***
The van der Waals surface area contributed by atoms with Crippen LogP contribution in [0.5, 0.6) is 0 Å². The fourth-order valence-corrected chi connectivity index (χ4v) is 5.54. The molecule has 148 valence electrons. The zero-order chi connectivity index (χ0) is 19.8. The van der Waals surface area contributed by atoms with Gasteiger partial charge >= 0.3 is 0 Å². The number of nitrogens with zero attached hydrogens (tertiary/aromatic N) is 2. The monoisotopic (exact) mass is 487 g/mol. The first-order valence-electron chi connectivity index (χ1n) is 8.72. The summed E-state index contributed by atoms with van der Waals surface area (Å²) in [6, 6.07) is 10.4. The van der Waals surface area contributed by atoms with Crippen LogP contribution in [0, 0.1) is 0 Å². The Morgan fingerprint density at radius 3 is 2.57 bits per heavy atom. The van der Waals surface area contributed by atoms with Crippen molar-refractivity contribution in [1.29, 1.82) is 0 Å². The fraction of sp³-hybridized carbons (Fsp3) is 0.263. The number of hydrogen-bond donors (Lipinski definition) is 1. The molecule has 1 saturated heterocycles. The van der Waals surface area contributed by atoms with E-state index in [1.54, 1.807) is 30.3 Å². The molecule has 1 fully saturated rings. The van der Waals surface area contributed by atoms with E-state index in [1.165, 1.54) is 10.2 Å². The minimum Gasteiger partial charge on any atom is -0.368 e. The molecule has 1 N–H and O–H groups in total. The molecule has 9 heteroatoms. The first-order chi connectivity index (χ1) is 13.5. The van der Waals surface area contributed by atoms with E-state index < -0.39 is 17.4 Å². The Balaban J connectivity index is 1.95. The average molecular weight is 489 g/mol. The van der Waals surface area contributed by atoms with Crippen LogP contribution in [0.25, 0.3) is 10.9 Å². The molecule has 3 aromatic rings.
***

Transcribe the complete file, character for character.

The van der Waals surface area contributed by atoms with Crippen LogP contribution in [0.5, 0.6) is 0 Å². The fourth-order valence-corrected chi connectivity index (χ4v) is 5.54. The molecule has 148 valence electrons. The zero-order chi connectivity index (χ0) is 19.8. The van der Waals surface area contributed by atoms with Gasteiger partial charge >= 0.3 is 0 Å². The number of nitrogens with zero attached hydrogens (tertiary/aromatic N) is 2. The monoisotopic (exact) mass is 487 g/mol. The first-order valence-electron chi connectivity index (χ1n) is 8.72. The summed E-state index contributed by atoms with van der Waals surface area (Å²) in [6, 6.07) is 10.4. The van der Waals surface area contributed by atoms with Crippen LogP contribution in [0, 0.1) is 0 Å². The Morgan fingerprint density at radius 3 is 2.57 bits per heavy atom. The van der Waals surface area contributed by atoms with Crippen molar-refractivity contribution in [1.29, 1.82) is 0 Å². The fraction of sp³-hybridized carbons (Fsp3) is 0.263. The number of hydrogen-bond donors (Lipinski definition) is 1. The molecule has 1 saturated heterocycles. The van der Waals surface area contributed by atoms with E-state index in [1.54, 1.807) is 30.3 Å². The molecule has 1 fully saturated rings. The van der Waals surface area contributed by atoms with E-state index in [1.165, 1.54) is 10.2 Å². The minimum Gasteiger partial charge on any atom is -0.368 e. The molecule has 1 N–H and O–H groups in total. The molecule has 9 heteroatoms. The first-order chi connectivity index (χ1) is 13.5. The van der Waals surface area contributed by atoms with E-state index < -0.39 is 17.4 Å². The Balaban J connectivity index is 1.95. The average molecular weight is 489 g/mol. The van der Waals surface area contributed by atoms with Crippen LogP contribution in [0.25, 0.3) is 10.9 Å². The molecule has 3 aromatic rings.